The connection between anxiety attacks and menopause aren’t clear. It appears that those that have had panic attacks before are more likely to experience them during menopause, and this supports the idea that panic attacks aren’t a symptom, but rather a reaction to menopause symptoms. But not everyone has had a panic attack before, and some women find the intensity and severity are unlike anything they have ever seen.
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How Does Menopause Affect Heart Health
People are more likely to develop heart disease after menopause. Lower estrogen levels may be part of the cause. It also could be that other health issues that are more common as people get older. These include gaining weight, becoming less active, and developing high blood pressure or diabetes. You can reduce your risk of these health problems by eating a variety of healthy, nutrient-rich foods. It also helps to stay active and maintain an appropriate weight.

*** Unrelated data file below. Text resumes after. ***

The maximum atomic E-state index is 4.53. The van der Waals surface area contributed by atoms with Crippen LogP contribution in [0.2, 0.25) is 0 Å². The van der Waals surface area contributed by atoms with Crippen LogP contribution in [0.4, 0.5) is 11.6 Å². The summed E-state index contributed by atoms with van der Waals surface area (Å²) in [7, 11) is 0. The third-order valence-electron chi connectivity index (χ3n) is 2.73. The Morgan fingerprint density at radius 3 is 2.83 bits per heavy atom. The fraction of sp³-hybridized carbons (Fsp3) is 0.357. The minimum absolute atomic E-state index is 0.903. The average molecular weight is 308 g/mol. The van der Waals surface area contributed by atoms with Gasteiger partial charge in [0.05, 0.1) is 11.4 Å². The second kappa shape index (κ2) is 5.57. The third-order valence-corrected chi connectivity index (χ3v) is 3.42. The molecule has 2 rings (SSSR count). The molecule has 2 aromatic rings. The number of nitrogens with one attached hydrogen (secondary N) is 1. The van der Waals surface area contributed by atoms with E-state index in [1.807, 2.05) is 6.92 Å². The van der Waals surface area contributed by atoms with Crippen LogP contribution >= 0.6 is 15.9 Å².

What Are The Effects Of Early Or Premature Menopause
Women who go through menopause early may have or similar to those of regular menopause.
But some women with early or premature menopause may also have:
- Higher risk of serious health problems, such as and , since women will live longer without the health benefits of higher estrogen levels. Talk to your doctor or nurse about steps to lower your risk for these health problems.
- More severe menopause symptoms. Talk to your doctor or nurse about to help with symptoms if they affect your daily life.